“Being part of a CSA means that I know the first names of the people who are raising the meat I eat,” said Andrew Johnson of Kansas City, Missouri, a member of the Parker Farms meat CSA in Richmond, Missouri. “Whereas, with the meat I buy from the grocery store, I don’t know where it came from or who raised it.”

Others say they appreciate that animals from the usually small family farms don’t spend their lives in processing plants, conditions that advocates call inhumane.

Because CSA members deal with the farmers directly, they are able to visit the farms and see exactly how their food is produced. The transparency, they say, creates an incentive for farmers to raise their animals as naturally as possible.

“Is it as cheap as the lowest-price chicken in the grocery store? Absolutely not,” Tim Young said. “But with our prices and the prices of any sustainable farmer, you’ve got everything baked in: the cost to the environment, the cost to the health care system, the cost of producing that animal [in a humane way].”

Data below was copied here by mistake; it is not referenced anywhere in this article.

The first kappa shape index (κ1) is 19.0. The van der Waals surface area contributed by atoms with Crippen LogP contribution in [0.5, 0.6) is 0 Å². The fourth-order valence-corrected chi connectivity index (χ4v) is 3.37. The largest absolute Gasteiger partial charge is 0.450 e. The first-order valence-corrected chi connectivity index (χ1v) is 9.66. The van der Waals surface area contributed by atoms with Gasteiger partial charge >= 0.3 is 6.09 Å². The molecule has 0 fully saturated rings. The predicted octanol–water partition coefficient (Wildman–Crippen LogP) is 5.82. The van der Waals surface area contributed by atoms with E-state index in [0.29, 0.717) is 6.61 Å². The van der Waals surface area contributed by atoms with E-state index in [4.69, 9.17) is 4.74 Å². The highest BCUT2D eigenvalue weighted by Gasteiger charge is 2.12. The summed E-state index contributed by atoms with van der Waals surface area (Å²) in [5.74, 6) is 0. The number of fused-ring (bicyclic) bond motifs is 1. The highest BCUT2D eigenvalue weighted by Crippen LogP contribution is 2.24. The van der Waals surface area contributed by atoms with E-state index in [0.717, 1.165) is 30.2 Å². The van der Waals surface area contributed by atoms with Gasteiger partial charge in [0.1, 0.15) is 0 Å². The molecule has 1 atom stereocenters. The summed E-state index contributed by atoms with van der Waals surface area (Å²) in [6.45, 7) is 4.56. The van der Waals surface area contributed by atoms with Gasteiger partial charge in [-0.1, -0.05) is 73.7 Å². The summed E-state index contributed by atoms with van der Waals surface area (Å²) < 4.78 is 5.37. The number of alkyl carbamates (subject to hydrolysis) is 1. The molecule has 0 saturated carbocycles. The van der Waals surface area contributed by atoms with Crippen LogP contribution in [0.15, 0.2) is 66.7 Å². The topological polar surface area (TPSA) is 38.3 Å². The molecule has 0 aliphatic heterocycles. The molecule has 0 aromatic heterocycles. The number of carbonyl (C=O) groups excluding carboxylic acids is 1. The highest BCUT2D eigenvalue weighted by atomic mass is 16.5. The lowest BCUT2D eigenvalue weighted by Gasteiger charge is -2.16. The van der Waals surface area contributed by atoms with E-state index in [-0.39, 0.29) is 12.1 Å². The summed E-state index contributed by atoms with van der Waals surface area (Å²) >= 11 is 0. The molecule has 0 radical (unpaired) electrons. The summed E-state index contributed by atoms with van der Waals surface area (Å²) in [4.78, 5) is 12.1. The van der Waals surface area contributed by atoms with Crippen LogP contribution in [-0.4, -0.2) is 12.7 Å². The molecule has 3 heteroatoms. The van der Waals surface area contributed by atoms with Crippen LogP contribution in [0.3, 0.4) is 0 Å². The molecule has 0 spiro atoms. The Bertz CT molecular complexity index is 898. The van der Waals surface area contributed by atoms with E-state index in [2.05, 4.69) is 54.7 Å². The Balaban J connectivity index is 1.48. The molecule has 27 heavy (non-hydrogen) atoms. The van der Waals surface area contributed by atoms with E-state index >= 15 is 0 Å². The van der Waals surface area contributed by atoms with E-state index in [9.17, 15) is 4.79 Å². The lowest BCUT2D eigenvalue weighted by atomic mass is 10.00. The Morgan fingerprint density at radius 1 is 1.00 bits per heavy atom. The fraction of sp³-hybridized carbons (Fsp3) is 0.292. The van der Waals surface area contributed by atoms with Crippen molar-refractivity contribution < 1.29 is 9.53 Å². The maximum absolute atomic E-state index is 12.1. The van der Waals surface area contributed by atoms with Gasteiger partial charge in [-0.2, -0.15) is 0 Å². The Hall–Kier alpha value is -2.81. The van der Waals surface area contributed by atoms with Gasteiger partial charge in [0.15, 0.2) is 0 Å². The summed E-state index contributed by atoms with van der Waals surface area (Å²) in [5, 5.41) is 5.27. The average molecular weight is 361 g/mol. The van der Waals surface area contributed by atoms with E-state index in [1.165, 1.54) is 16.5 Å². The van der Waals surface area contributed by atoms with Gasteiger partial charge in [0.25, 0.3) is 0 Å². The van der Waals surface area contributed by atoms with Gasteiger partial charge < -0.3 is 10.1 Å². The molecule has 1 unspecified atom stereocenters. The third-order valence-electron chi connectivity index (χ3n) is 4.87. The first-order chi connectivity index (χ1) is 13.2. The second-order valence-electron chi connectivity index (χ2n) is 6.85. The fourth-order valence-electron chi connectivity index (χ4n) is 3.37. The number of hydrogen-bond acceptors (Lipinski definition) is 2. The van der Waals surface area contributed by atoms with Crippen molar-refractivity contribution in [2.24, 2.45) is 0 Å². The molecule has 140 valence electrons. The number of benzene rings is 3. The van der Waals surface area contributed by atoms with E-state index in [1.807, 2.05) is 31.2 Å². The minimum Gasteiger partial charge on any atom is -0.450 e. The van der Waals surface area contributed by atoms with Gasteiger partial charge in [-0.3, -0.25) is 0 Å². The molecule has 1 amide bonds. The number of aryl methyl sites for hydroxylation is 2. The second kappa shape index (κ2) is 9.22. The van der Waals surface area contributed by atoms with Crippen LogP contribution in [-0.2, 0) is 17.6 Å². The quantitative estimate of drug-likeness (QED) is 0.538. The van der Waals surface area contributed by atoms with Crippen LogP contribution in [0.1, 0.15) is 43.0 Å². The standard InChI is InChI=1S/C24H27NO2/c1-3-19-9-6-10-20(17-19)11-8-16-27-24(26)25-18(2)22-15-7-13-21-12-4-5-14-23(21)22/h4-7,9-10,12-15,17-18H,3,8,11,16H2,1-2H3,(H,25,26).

“I don’t think it is significant, but if it does end up costing a bit more, it is still important to us to make this a priority,” he said. “There are other expenses I am willing to give up rather than give up a safe, trusted food source.”
Breakfast: Bagel with “better than cream cheese” (a non-dairy cream cheese subsitute)
Lunch: Veggie sub with avocado, lettuce, tomato, sprouts, shredded carrots, vinegar & oil
Diner: Burrito with beans, rice, zucchini, squash, peppers & salsa

Meet Your Meat: Pigs

Posted in Animal Welfare, Meet Your Meat on August 10, 2009 by Powered By Produce

Back to the basics this week: Meet your meat.